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3 Ways To Manage Criticism

By Nancy Burnett
Updated July 29, 2015

There is no way around it: criticism stings. Even well-meaning, constructive criticism can ding your self-worth and make you feel like you’re doing something substandard or even bad. But, as someone who’s done things that have landed me in the court of public opinion can tell you, criticism is just unavoidable in life.

Whether it’s on that project you did at work or that blog you posted online, other people will always have something to say about what you’ve put out there.

The good news is you don’t have to let negativity drag you down, and you can even learn from criticism you receive.

Try the following three ways to get a grip on criticism and handle it in a healthy, constructive way.

1. Look At The Source

The first thing you need to do is consider where the criticism is coming from. Is this a friend or someone who is just out to hurt you? Consider the tone of the comments; even if you don’t personally know the commentator, you can still figure out where they are coming from simply by how the words are phrased.

Nasty criticism, with harsh words and very little value in terms of how you can improve from it, often comes from a place of anger and insecurity on behalf of the commenter. These types of words can really sting, but you’ve got to learn that it’s not necessarily about you but the person leaving the comment.

Acknowledge any glimmer of genuine criticism that has merit in it, but don’t dwell on or waste time arguing with this type of commenter. Essentially, treat this type of criticism as water under the bridge, and move on from it quickly.

Take criticism from friends more seriously. Even a serious comment from a stranger that has criticism in it but is devoid of a nasty tone or personal insults merits some thought on your behalf.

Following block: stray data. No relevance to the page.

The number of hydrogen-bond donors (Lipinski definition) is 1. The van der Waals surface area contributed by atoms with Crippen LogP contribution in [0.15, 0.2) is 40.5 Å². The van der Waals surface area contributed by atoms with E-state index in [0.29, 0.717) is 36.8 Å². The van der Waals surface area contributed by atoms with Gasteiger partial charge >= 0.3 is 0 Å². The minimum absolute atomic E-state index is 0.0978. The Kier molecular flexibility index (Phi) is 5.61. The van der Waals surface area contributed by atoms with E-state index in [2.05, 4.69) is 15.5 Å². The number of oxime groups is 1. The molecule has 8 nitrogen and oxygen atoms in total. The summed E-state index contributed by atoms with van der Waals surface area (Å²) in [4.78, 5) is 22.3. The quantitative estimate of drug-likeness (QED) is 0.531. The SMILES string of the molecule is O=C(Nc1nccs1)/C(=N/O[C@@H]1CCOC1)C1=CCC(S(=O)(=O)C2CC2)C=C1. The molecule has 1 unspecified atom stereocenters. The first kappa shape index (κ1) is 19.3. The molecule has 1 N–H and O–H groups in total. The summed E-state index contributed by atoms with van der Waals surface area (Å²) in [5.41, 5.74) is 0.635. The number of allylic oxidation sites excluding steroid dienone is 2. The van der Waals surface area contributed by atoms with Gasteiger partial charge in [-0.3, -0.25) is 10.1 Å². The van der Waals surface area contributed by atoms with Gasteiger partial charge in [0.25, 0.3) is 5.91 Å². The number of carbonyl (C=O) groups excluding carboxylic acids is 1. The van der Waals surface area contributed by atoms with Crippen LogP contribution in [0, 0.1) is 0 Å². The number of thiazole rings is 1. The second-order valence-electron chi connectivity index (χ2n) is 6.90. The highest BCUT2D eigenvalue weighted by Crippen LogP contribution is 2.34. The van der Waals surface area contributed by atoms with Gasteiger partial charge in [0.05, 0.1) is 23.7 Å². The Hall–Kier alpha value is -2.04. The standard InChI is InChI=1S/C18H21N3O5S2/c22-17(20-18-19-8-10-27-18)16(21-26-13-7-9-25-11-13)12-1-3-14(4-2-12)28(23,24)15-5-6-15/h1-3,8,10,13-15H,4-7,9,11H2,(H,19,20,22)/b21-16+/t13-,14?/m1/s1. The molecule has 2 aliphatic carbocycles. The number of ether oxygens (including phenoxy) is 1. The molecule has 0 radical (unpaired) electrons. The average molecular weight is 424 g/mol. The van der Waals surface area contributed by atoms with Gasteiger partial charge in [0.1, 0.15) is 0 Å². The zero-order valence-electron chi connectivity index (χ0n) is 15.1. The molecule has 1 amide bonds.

While it can be tempting to dismiss negative comments about your work or performance from strangers, there will be well-meaning commenters out there who actually have good points you can learn from and improve on. The key here is to learn how to distinguish between the two, and the tone and style used is often your strongest clue.

2. Keep Yourself Separate

Your work is part of who you are, but it doesn’t completely define you. If you’re too personally attached to what you’re presenting, you may be taking any form of criticism too much to heart, and this can have a detrimental effect on what you do as a whole.

Learn to separate yourself from what you do so you’re not distracted by or focused more on responses to your work than your work itself. Accept that you can’t control the perception that people in your life have, let alone perceptions of complete strangers.

This can be difficult in general but even more so if your work involves the internet, as people tend to be braver when they can anonymously comment from behind their screens. You will have to work on achieving a true separation of yourself as a person from your product, but in the end, you’ll be much more focused, less stressed and happier as a result.

3. Have A Blast From The Past

A past example of well thought-out and helpful criticism can really help you remember what true feedback looks like. Criticism you can learn from shouldn’t make you feel bad as a person or as a worker or artist.

Genuine feedback from anyone, including a stranger, means someone thought enough of your work to take the time and tell you how they think you can improve and make it better. Not only is this type of commenter willing to help, but they also see potential in you, and that is a truly high compliment to receive.

Pin It Review past criticism you’ve received that was helpful in tone and overall to see what you’ve learned since then. This can also serve as a reminder that not all criticism is bad or meant to make you feel poorly about yourself or what you do.

Look at what you’ve done since you received the helpful feedback. Have you improved in those areas? What else can you do? If you haven’t fully addressed the meat of the constructive feedback, use this opportunity to work on those weak spots and emerge from the experience as a better artist or worker in whatever you do.

Turn a negative into a positive and feel proud of your maturity to do so.

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Katherine Hurst
By Nancy Burnett
Nancy, a Master Coach and Certified Professional Co-Active Life Coach (CPCC) has a passion for helping her clients to live vibrant, authentic and fulfilling lives; lives that are under their total control and which have been shaped in exactly the way they want. She believes that you can live a life that you love and that it is possible to manifest your dreams into reality.

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